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137 Films

 

"We Believe in Dinosaurs: Documentary About Creationism"


Amy Ellison and Monica Long Ross of 137 Films will tell us about the making of their film company’s most recent project, currently in post-production, called “We Believe in Dinosaurs.” Shot over the course of three years, the film follows the designers and builders of the $100 million, 510-foot Noah’s Ark “Museum” in rural Kentucky whose express purpose is debunking evolution. From blue prints to opening day, the film tells the story of the unsettling, yet uniquely American, conflict between science and religion.

 

About 137 Films:

One hundred thirty-seven is a magical and bizarre number for physicists. It is the value of a number called the fine-structure constant. This constant, 137 (or actually, 1/137), is the way physicists describe the probability that an electron will emit or absorb a photon: it's the square of the charge of the electron divided by the speed of light times Planck’s constant. It combines electromagnetism (the electron charge), relativity (the speed of light), and quantum mechanics (Planck’s constant), and, strangely enough, is a pure, dimensionless number. It has fascinated physicists for decades.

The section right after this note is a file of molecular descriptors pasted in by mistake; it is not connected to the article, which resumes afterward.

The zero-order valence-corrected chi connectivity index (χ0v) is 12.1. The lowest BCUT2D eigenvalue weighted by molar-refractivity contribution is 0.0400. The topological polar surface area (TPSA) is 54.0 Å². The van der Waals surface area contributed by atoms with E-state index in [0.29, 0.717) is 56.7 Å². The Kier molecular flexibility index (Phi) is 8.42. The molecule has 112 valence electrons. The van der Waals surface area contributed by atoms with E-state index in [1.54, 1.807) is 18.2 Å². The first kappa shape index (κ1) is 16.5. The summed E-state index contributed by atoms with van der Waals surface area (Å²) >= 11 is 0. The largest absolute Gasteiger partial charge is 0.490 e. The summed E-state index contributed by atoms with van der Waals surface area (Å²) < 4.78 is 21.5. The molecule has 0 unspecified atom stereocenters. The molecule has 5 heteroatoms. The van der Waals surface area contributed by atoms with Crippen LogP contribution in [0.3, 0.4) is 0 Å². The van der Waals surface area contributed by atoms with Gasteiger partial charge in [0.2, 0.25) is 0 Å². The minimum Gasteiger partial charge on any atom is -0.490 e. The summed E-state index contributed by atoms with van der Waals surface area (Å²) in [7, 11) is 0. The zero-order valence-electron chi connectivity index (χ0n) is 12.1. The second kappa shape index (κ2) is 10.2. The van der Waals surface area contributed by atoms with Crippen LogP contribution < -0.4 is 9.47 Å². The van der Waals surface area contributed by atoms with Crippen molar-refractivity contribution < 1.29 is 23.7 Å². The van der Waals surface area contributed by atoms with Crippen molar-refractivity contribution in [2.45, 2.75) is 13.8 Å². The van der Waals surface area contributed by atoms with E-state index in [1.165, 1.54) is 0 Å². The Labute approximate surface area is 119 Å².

Throughout the Thirties and Forties, the greatest scientists of the day tried and failed to figure out the magic number 137. The great Werner Heisenberg told his friends that the problems of quantum theory would disappear only when 137 was explained, and spent years trying to explain it; fortunately, the problems did go away despite his failure.

Richard Feynman, one of the greatest physicists of this century said that physicists ought to put a special sign in their offices to remind themselves of how much they don't know. The message on the sign would be very simple. It would consist entirely of one word, or, rather, number: 137.

Dr. Leon Lederman, Nobel Laureate, in his book The God Particle said "I tell my undergraduate students that if they are ever in trouble in a major city anywhere in the world they should write '137' on a sign and hold it up on a busy street corner. Eventually a physicist will see that they're distressed and come to their assistance."

During an interview for The Atom Smashers, John Marburger, President Bush's science adviser (himself a physicist), asked if we had ever stood on a street corner and tried it. Monica said "we named our company after it, held it up, and physicists have been coming to our assistance ever since."

 

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